Clean Energy Is Key to National Security for European Union and United States

This is a leadership moment for Congress and the White House.

Solar panels at the National Renewable Energy Laboratory’s Flatirons Campus in Arvada, Colorado.

Credit: Werner Slocum/NREL, 65308

In working to ban Russian oil imports by year’s end, the European Union (E.U.) is tightening its belt to put the squeeze on the Kremlin and its savage attacks on Ukraine.

It’s a bold and substantive move.

Russia is a petro-state that funds about 40 percent of its federal budget from oil and gas sales. E.U. nations get a quarter of their oil from Russia. They’ve paid more than $25 billion for Russian oil just since the invasion of Ukraine began.

Cutting off that revenue stream is the right move—morally and strategically. It will reduce the E.U.’s financial support for Russia’s atrocities and make it harder for Moscow to fund military aggression that threatens the security of Europe.

Later this month, the E.U. will roll out plans to phase out Russian gas and coal as well, completely severing ties with Russian energy sources over the coming years.

The United States must help.

Immediately, that means assisting E.U. nations in finding emergency alternatives to Russian energy supplies, to reduce the hardship the shift imposes on families and businesses across Europe.

Longer term, E.U. nations are committed to slashing demand for fossil fuels altogether, from Russia and elsewhere. That’s core to an E.U. pledge to cut carbon pollution and other greenhouse gas emissions by at least 55 percent, compared to 1990 levels, by 2030.

The United States must do the same, both to help our European allies and to strengthen our own country.

It’s time to break U.S. dependence, once and for all, on the fossil fuels that are driving the climate crisis, holding our families and businesses hostage to global price shocks beyond our control, and padding the Kremlin war chest.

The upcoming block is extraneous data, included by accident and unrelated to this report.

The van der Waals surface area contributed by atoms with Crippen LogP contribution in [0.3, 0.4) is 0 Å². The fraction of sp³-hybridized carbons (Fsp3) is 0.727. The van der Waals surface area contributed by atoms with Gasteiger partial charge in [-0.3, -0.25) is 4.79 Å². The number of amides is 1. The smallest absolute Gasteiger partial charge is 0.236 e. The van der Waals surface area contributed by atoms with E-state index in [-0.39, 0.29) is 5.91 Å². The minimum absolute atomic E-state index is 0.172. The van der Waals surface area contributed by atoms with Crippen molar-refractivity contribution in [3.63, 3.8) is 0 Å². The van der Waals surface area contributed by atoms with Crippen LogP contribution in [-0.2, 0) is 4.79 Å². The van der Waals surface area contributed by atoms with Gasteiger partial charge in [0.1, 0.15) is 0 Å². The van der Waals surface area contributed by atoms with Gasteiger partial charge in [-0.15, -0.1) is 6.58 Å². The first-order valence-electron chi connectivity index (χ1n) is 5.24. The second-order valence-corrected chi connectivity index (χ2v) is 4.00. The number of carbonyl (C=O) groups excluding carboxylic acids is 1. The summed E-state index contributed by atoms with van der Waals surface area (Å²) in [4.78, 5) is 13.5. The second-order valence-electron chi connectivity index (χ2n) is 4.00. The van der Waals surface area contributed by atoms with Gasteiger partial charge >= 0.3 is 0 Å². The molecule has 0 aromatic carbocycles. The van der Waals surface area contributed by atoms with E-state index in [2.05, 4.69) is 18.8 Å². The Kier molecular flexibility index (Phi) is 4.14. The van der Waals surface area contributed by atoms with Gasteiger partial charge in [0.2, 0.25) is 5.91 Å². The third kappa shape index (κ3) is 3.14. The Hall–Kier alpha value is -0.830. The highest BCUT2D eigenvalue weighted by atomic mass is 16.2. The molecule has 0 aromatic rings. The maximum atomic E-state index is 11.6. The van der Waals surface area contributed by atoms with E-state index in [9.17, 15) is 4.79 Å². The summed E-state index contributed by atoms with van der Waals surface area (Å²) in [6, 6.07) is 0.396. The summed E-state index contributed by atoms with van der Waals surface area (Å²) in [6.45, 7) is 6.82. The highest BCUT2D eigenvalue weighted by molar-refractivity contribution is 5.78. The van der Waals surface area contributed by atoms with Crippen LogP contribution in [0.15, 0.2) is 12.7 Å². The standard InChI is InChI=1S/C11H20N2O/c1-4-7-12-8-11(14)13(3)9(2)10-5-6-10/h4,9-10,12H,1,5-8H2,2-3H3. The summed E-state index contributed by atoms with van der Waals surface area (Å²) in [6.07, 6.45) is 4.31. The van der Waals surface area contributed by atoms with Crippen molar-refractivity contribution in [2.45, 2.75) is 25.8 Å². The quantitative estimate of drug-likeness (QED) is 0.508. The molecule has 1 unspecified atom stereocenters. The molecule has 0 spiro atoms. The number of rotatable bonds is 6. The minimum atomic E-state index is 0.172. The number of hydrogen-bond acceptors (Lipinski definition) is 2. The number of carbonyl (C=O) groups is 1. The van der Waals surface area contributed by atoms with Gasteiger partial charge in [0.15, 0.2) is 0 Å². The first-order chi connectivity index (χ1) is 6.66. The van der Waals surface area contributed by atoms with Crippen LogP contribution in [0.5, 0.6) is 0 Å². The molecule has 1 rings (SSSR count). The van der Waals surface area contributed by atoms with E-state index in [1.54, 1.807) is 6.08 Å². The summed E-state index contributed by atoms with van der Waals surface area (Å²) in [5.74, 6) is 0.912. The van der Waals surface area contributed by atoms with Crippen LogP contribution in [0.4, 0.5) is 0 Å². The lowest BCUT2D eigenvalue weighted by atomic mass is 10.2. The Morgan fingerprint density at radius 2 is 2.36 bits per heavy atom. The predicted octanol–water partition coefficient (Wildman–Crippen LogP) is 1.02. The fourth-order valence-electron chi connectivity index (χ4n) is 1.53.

Ending all that is a strategic imperative. It’s an environmental necessity. And it’s an economic opportunity—the economic play, in fact, of our lifetime.

For President Biden and Congress, this is a leadership moment, the moment to stand and deliver on the climate action nearly 7 in 10 Americans expect, that will strengthen the economy, make the country more secure, and help bankrupt the Kremlin war machine.

The best way to advance those goals is to enact the critical clean energy investment package pending in Congress—and enact it now.

Biden moved swiftly to ban U.S. imports of Russian oil in the opening weeks of the war in Ukraine. More than two months of Russian atrocities there have made it clear that we must go further and break free from the tyranny of fossil fuel dependence. We simply can’t continue to support a global oil regime that bankrolls belligerent petro-states like Russia.

U.S. oil dependence has often conflicted with U.S. values, security objectives, and the broader national interest in global stability, based on adherence to international norms, laws, and institutions. It’s long been the great albatross around the neck of U.S. foreign policymakers.

Russia’s petro-aggression has made it clear: that kind of dependence is no longer tenable, in any way, from a strategic perspective. It narrows our options, constrains our effectiveness, and weakens the country, its friends, and its allies.